On the outskirts of the working class barrios of Cataño, Puerto Rico, lies an oasis for the discerning cocktail sipper, the Casa Bacardí. Inside the giant iron gates, adorned with the distinctive bat emblem, the world’s largest Bacardí distillery looks more like an exclusive country club. The lush manicured lawns and tropical palms, decorated with modern art sculptures, provide the perfect canvas for the beautiful Art Deco “Cathedral of Rum” building.
The journey to the Casa is worthwhile, with tours around the distillery where over 100,000 liters of rum are produced every single day. Beginning at the docks of the old Spanish colonial city of San Juan, the Lancha de Cataño ferry service takes you across the Bahía de San Juan for just 50 cents. Upon disembarking at Cataño docks, you will find an old-school shuttle service to the Casa Bacardí for just three dollars.
Despite being one of the worlds largest brands, Bacardí is still a family-run company. Founder Don Facundo Bacardí Massó, a Spaniard who immigrated to Cuba in 1830, created a unique method of distilling rum that turned it from the drink of choice for Royal Navy tars into a refined spirit. Today, Bacardí is made almost identically according to Don Facundo’s original secret process of fermentation, distillation, and charcoal filtration.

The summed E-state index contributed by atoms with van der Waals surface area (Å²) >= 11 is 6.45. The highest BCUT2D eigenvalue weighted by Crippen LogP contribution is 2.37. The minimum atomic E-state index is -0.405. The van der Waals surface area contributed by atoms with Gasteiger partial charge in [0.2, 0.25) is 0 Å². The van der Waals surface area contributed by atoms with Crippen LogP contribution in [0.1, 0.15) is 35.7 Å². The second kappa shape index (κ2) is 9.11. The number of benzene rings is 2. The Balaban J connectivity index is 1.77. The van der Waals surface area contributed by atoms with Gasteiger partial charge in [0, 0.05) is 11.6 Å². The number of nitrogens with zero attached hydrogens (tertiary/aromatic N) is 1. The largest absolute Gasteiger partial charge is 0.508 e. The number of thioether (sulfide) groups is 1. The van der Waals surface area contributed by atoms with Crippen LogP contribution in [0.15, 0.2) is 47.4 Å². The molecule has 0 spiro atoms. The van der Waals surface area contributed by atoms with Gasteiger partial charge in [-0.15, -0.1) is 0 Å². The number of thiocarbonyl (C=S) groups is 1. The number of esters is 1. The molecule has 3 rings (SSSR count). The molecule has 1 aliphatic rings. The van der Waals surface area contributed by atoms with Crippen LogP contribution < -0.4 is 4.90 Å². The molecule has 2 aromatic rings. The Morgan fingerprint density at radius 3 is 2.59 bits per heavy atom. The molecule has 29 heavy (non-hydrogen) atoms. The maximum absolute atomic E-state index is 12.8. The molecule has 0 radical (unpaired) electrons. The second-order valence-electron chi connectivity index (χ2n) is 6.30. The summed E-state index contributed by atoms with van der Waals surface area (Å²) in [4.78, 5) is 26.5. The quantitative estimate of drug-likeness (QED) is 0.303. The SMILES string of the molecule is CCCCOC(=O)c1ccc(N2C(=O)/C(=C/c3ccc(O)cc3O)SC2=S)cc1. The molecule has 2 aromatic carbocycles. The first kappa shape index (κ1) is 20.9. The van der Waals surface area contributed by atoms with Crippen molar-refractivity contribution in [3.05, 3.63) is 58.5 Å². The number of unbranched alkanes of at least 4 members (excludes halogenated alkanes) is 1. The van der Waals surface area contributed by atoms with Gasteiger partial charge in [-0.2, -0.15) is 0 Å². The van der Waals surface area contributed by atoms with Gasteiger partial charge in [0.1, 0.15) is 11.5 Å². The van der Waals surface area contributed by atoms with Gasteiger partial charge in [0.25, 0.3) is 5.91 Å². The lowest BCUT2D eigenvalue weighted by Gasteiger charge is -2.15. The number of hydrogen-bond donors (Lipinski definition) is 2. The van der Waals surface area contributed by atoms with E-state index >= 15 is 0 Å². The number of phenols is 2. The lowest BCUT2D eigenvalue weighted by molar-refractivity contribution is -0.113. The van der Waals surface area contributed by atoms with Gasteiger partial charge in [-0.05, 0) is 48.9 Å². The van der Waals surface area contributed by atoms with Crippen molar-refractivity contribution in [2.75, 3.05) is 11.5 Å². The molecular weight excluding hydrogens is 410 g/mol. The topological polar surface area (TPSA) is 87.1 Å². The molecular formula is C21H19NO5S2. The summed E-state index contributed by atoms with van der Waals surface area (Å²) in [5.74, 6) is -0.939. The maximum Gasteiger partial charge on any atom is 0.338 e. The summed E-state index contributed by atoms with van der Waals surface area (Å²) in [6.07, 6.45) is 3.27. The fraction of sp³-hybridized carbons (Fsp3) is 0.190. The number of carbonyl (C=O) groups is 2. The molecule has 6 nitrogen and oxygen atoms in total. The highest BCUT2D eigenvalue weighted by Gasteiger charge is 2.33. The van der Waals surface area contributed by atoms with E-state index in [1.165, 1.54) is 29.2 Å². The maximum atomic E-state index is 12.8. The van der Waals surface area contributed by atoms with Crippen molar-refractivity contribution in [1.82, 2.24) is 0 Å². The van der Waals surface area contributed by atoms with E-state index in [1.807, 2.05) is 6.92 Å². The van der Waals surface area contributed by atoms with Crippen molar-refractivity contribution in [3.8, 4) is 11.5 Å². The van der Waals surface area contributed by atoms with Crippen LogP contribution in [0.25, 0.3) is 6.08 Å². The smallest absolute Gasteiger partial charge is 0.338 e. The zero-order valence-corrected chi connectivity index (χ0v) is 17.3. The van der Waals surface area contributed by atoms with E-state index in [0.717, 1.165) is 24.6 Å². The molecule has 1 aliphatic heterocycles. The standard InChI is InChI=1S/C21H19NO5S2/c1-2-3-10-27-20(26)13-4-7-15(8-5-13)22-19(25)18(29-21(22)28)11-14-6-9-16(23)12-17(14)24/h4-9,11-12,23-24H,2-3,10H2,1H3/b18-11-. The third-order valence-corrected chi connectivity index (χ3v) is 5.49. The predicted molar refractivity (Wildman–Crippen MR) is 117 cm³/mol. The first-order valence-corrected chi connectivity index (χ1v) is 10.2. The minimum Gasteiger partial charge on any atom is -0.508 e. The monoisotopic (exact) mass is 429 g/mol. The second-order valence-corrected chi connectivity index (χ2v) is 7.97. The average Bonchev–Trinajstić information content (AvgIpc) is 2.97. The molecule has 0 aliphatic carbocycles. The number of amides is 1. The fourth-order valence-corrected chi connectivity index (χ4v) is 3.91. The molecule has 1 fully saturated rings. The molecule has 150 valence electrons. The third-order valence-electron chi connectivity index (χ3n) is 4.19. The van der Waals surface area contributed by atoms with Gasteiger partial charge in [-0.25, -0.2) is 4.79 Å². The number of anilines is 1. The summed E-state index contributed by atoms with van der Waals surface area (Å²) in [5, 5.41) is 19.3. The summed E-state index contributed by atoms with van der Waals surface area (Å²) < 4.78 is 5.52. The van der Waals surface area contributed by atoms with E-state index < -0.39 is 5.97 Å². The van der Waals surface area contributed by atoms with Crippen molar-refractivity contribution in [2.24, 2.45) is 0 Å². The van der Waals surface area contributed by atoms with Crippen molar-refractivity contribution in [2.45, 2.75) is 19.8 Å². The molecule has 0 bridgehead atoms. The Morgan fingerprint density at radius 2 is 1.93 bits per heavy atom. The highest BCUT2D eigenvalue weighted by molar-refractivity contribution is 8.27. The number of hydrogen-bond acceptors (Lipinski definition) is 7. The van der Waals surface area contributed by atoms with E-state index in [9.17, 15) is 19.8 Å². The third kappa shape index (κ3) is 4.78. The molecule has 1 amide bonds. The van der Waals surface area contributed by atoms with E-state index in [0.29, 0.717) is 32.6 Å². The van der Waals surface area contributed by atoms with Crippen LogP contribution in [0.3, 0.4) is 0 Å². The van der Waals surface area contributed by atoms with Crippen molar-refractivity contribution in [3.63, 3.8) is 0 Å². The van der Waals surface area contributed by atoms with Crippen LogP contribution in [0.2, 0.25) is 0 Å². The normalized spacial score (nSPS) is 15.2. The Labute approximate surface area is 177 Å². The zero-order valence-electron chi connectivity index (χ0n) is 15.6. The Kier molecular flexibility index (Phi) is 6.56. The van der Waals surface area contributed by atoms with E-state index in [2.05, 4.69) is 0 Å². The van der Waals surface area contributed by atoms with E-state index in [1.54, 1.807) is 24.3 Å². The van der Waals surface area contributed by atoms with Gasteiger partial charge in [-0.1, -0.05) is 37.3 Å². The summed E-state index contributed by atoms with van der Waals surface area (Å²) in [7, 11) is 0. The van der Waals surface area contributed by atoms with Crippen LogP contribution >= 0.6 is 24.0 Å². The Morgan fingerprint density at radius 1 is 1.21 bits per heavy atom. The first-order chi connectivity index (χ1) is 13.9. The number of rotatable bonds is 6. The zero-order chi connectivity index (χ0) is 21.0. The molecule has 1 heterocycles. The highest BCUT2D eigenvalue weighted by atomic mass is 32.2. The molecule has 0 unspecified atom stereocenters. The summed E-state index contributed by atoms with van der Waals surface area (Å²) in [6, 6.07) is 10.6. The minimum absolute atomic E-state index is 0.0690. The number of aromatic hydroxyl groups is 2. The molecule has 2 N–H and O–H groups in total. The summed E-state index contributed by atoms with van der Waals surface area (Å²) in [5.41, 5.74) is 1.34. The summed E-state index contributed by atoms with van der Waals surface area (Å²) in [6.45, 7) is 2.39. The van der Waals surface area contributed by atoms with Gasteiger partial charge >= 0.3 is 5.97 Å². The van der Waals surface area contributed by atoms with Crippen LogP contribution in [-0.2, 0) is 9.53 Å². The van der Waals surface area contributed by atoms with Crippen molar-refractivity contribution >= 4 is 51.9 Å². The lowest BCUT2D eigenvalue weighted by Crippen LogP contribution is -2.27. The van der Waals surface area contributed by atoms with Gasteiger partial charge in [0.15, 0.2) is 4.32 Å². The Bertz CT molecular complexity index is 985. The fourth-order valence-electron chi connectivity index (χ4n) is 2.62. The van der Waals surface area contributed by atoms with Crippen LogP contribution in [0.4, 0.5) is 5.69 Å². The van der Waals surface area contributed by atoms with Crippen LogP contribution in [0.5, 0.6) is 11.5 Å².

His first distillery in Cuba opened in 1862. The building’s rafters were home to a family of fruit bats, from which he created the distinctive Bacardí logo. Though Don Facundo’s eldest son was imprisoned and eventually exiled from Cuba during the Independence Wars of the 1890s, the postwar introduction of Coca Cola to Cuba by US troops produced one of the world’s simplest and most popular mixed drinks: the Cuba Libre!, or rum and Coke (with a slice of lime). As Bacardí grew more successful, further factories were opened in Mexico and Puerto Rico. But the Cuban unrest of the 1960s saw the Bacardí family leave Cuba for good, bringing their distillery in Puerto Rico to the fore.
Today, tours around the elegant, leafy Casa Bacardí show some aspects of the secret distillation process, and a well-appointed museum features examples of the very first Bacardí bottles, along with some of the hundreds of medals won by the brand. The tour concludes with an outdoor bar where samples of Don Facundo’s historic rums can be enjoyed. The highlight of a visit to the Casa Bacardí, however, is the distilling building itself—one of the most glorious examples of tropical Art Deco architecture to be found anywhere in the Caribbean.
Know Before You Go
The Casa Bacardí is closed on Mondays.